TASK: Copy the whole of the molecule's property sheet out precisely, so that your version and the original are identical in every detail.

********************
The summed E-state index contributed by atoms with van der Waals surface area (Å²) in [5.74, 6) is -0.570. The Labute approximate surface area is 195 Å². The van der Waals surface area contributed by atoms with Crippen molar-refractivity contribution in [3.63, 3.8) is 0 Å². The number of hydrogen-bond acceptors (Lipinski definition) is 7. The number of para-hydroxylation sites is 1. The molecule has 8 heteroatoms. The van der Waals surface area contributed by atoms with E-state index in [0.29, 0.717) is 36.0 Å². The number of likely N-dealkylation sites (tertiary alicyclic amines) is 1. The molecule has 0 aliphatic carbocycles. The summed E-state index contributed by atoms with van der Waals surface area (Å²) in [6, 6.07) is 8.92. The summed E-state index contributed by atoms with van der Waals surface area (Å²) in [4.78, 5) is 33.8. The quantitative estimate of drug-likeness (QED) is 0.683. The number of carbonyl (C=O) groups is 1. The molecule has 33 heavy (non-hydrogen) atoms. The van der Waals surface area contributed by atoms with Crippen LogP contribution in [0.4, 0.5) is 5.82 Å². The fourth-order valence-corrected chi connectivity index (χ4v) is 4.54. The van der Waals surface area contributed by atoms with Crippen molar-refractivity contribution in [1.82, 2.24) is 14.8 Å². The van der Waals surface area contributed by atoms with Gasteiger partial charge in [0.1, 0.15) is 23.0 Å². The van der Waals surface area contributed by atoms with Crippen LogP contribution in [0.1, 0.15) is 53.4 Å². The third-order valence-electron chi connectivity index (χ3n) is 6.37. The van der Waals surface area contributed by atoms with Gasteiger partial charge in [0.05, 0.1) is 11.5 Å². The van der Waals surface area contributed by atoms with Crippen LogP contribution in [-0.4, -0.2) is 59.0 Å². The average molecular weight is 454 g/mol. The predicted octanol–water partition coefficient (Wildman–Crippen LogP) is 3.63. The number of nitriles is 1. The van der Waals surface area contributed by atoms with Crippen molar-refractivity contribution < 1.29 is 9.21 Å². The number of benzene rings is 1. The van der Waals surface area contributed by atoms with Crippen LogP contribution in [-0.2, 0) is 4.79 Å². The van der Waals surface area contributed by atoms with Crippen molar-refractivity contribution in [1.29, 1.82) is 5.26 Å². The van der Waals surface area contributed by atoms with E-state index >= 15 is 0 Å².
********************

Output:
The summed E-state index contributed by atoms with van der Waals surface area (Å²) in [5.74, 6) is -0.570. The Labute approximate surface area is 195 Å². The van der Waals surface area contributed by atoms with Crippen molar-refractivity contribution in [3.63, 3.8) is 0 Å². The number of hydrogen-bond acceptors (Lipinski definition) is 7. The number of para-hydroxylation sites is 1. The molecule has 8 heteroatoms. The van der Waals surface area contributed by atoms with E-state index in [0.29, 0.717) is 36.0 Å². The number of likely N-dealkylation sites (tertiary alicyclic amines) is 1. The molecule has 0 aliphatic carbocycles. The summed E-state index contributed by atoms with van der Waals surface area (Å²) in [6, 6.07) is 8.92. The summed E-state index contributed by atoms with van der Waals surface area (Å²) in [4.78, 5) is 33.8. The quantitative estimate of drug-likeness (QED) is 0.683. The number of carbonyl (C=O) groups is 1. The molecule has 33 heavy (non-hydrogen) atoms. The van der Waals surface area contributed by atoms with Crippen LogP contribution in [0.4, 0.5) is 5.82 Å². The fourth-order valence-corrected chi connectivity index (χ4v) is 4.54. The van der Waals surface area contributed by atoms with Crippen molar-refractivity contribution in [1.82, 2.24) is 14.8 Å². The van der Waals surface area contributed by atoms with Gasteiger partial charge in [0.1, 0.15) is 23.0 Å². The van der Waals surface area contributed by atoms with Crippen LogP contribution in [0.1, 0.15) is 53.4 Å². The third-order valence-electron chi connectivity index (χ3n) is 6.37. The van der Waals surface area contributed by atoms with Gasteiger partial charge in [0.05, 0.1) is 11.5 Å². The van der Waals surface area contributed by atoms with Crippen LogP contribution in [-0.4, -0.2) is 59.0 Å². The average molecular weight is 454 g/mol. The predicted octanol–water partition coefficient (Wildman–Crippen LogP) is 3.63. The number of nitriles is 1. The van der Waals surface area contributed by atoms with Crippen molar-refractivity contribution < 1.29 is 9.21 Å². The number of benzene rings is 1. The van der Waals surface area contributed by atoms with Crippen LogP contribution in [-0.2, 0) is 4.79 Å². The van der Waals surface area contributed by atoms with Crippen molar-refractivity contribution in [1.29, 1.82) is 5.26 Å². The van der Waals surface area contributed by atoms with E-state index >= 15 is 0 Å².